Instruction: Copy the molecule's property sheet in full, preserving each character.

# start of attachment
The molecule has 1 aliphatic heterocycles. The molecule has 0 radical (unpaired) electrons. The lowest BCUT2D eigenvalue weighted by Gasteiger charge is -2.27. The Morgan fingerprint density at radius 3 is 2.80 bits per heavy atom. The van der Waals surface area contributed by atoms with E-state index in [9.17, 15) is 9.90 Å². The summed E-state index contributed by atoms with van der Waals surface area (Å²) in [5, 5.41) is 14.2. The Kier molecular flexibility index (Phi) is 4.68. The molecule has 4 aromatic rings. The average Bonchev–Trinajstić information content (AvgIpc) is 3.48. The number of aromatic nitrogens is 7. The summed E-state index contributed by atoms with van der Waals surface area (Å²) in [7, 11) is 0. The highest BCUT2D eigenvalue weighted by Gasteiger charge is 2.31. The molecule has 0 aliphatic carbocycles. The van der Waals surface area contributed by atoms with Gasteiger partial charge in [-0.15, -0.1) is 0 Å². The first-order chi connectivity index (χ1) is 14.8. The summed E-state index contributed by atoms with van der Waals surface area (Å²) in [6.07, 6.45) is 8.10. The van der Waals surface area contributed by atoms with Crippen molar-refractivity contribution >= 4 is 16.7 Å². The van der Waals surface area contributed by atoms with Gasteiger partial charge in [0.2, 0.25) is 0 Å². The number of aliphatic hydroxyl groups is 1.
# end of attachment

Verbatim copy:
The molecule has 1 aliphatic heterocycles. The molecule has 0 radical (unpaired) electrons. The lowest BCUT2D eigenvalue weighted by Gasteiger charge is -2.27. The Morgan fingerprint density at radius 3 is 2.80 bits per heavy atom. The van der Waals surface area contributed by atoms with E-state index in [9.17, 15) is 9.90 Å². The summed E-state index contributed by atoms with van der Waals surface area (Å²) in [5, 5.41) is 14.2. The Kier molecular flexibility index (Phi) is 4.68. The molecule has 4 aromatic rings. The average Bonchev–Trinajstić information content (AvgIpc) is 3.48. The number of aromatic nitrogens is 7. The summed E-state index contributed by atoms with van der Waals surface area (Å²) in [7, 11) is 0. The highest BCUT2D eigenvalue weighted by Gasteiger charge is 2.31. The molecule has 0 aliphatic carbocycles. The van der Waals surface area contributed by atoms with Gasteiger partial charge in [-0.15, -0.1) is 0 Å². The first-order chi connectivity index (χ1) is 14.8. The summed E-state index contributed by atoms with van der Waals surface area (Å²) in [6.07, 6.45) is 8.10. The van der Waals surface area contributed by atoms with Crippen molar-refractivity contribution >= 4 is 16.7 Å². The van der Waals surface area contributed by atoms with Gasteiger partial charge in [0.2, 0.25) is 0 Å². The number of aliphatic hydroxyl groups is 1.